Health and Science

New York Gov. Cuomo says George Floyd protests were 'counterproductive,' could exacerbate coronavirus outbreak

Key Points
  • Just one week before New York City, the epicenter of the country's coronavirus outbreak, is set to ease restrictions, Gov. Andrew Cuomo said the George Floyd protests that rocked the city over the weekend threaten to spread infection. 
  • "We're talking about reopening in one week in New York City and now we're seeing these mass gatherings over the past several nights that could in fact exacerbate the Covid-19 spread," Cuomo said at a news briefing Monday. 
  • New York City has endured the worst coronavirus outbreak in the world, with the virus infecting more than 203,300 people in the city and killing at least 29,784 people so far.
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NY Gov. Cuomo says George Floyd protests could exacerbate coronavirus outbreak

Just one week before New York City, the epicenter of the country's coronavirus outbreak, is set to ease restrictions, Gov. Andrew Cuomo said the George Floyd protests that rocked the city over the weekend threaten to spread infection. 

"We're talking about reopening in one week in New York City and now we're seeing these mass gatherings over the past several nights that could in fact exacerbate the Covid-19 spread," Cuomo said at a news briefing Monday. 

New York City has endured the worst coronavirus outbreak in the world with the virus infecting more than 203,300 people in the city and killing at least 29,784 people so far. Nonessential businesses have been shuttered, and the government has been encouraging people to remain home as much as possible since March 20.

The city and state have made considerable progress, bringing daily new deaths caused by Covid-19 down to dozens across the state, compared with the nearly 800 daily deaths the state was grappling with at the outbreak's peak in April. 

"We spent all this time closed down, locked down, masked, socially distanced and then you turn on the TV and you see these mass gatherings that could potentially be infecting hundreds and hundreds of people after everything that we have done," he added.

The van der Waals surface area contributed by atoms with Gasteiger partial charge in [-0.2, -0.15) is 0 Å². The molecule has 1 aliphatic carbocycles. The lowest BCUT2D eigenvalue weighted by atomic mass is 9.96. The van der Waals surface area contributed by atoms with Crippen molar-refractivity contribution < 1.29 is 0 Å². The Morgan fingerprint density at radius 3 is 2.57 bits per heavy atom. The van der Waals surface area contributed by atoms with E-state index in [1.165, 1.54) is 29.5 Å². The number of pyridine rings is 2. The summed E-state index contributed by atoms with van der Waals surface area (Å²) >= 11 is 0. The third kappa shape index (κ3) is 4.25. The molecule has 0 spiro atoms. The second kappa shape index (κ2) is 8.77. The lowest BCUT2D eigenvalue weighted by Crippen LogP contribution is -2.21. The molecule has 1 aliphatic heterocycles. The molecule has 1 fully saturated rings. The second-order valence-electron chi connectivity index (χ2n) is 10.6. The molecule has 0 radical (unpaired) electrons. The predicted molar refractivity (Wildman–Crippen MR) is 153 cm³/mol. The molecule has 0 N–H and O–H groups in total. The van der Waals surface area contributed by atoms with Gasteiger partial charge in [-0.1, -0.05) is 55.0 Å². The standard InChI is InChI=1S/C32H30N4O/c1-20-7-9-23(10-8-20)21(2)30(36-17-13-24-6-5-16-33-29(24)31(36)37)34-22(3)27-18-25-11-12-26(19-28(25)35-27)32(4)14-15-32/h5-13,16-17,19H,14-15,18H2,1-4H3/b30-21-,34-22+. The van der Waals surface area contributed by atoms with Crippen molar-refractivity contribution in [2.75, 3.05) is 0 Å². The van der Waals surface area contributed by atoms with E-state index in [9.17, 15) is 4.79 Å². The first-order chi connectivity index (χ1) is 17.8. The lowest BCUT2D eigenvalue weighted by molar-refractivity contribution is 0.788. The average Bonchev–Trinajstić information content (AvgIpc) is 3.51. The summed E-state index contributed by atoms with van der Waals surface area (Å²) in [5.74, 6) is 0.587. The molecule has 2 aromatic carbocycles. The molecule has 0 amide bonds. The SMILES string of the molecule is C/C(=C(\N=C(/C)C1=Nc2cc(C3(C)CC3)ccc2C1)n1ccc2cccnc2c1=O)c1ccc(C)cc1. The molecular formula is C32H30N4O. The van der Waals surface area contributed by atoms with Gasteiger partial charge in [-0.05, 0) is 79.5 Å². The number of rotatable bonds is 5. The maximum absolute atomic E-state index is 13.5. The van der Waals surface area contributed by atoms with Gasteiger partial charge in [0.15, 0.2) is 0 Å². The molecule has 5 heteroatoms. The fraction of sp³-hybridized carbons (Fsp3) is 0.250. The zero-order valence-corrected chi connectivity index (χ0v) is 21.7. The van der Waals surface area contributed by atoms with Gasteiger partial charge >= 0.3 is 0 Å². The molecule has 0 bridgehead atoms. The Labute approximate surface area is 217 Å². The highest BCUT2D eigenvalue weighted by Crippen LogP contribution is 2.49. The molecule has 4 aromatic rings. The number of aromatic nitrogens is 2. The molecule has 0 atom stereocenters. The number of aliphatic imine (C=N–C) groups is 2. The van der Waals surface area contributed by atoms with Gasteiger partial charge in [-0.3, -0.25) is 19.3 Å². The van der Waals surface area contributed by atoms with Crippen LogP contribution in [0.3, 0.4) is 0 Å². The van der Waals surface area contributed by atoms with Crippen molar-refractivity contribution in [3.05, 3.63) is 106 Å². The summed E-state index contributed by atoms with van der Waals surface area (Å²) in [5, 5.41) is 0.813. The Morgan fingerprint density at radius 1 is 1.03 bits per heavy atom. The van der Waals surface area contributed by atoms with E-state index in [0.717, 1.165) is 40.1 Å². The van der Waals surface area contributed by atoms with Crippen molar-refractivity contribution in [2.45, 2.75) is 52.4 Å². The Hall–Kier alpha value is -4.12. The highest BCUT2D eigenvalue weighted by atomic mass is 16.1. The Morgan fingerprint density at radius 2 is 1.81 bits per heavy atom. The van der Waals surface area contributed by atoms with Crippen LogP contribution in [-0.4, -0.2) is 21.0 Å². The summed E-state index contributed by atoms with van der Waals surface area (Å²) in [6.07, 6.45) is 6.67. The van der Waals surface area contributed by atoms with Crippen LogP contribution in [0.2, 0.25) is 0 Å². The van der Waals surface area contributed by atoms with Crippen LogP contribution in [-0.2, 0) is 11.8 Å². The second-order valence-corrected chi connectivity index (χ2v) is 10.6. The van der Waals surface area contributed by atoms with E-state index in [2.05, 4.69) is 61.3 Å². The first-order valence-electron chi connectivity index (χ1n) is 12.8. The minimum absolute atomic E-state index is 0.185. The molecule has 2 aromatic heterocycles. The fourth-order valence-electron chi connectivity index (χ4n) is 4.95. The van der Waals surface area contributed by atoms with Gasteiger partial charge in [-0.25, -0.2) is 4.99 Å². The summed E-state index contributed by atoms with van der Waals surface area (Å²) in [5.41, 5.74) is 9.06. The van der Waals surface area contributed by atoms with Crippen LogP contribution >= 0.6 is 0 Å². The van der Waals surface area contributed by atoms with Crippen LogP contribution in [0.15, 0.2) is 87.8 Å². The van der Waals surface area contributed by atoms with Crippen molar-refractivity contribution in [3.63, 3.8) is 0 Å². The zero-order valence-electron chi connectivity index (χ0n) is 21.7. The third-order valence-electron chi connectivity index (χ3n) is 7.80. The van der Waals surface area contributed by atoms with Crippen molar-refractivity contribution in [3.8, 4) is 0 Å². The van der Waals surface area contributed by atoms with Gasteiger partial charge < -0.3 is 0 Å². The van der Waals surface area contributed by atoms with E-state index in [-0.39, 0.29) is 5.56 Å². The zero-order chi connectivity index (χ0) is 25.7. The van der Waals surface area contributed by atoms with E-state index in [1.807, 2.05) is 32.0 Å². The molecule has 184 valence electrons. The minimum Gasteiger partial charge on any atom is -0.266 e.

The protests were sparked after Minneapolis police officer Derek Chauvin killed Floyd, an unarmed black man, a week ago by kneeling on his neck for almost nine minutes during an arrest.

Black Lives Matter protesters kneel in Times Square during a march to honor George Floyd in Midtown Manhattan on May 31, 2020 in New York City.
John Moore | Getty Images

The coronavirus has disproportionately hit minorities harder than white people, leading to higher infection and death rates in communities of color, due to a lack of resources and scarcity of quality health care. Cuomo said it's just another example of institutionalized discrimination in the country that fueled outrage after Floyd's death.

"Look at what happened with this Covid infection rate, nationwide," he said. "More African Americans infected. More African Americans dead proportionately than white Americans."

Cuomo said he supports the spirit of the protests but said they are "counterproductive" for the city as it's trying to rebuild following two months of lockdowns that shuttered businesses and put millions of New Yorkers out of work.

"This is not helping end coronavirus," he said. "I think this has been counterproductive for New York City in many ways."

Cuomo announced last week that New York City was on track to meet the state's requirements to ease restrictions and reopen some businesses on June 8. He did not say whether that timeline has changed.

"We don't even know the consequence for the Covid virus of those mass gatherings. We don't even know. We won't know possibly for weeks," he said. "It's the nature of the virus. How many super spreaders were in that crowd?"

Cuomo assured reporters that people can continue to protest, but he urged the public to do so safely, wearing masks, physically distancing where possible and using hand sanitizer. Cuomo also criticized the New York Police Department for some instances in which officers appeared to "exacerbate" violence at the protests.

Earlier Monday, New York City Mayor Bill de Blasio expressed similar concerns about the potential for the protests to set the city back in its fight to limit the spread of the coronavirus.

"I am very worried about the health impact," he told reporters. "There is a danger that it will cause some real impact on the resurgence of this disease."

Most of the protesters have been young, de Blasio said, which is a silver lining as the virus is less likely to kill or severely harm young people. He added that the protests have been mostly outside, where some studies have shown the virus doesn't spread as easily as indoors. 

However, former Food and Drug Administration Commissioner Dr. Scott Gottlieb said Monday the virus is more likely to spread at the protest than at other outdoor events where people are perhaps more willing to practice precautions. 

"This isn't a day at the beach or going out to a picnic where you're outside and you might be in larger groups but there's some social distancing and you're able to take some precautions," he said. "In these kinds of gatherings, in these kinds of crowds, many of which lost control of the crowds, you're not going to be able to take those kinds of precautions."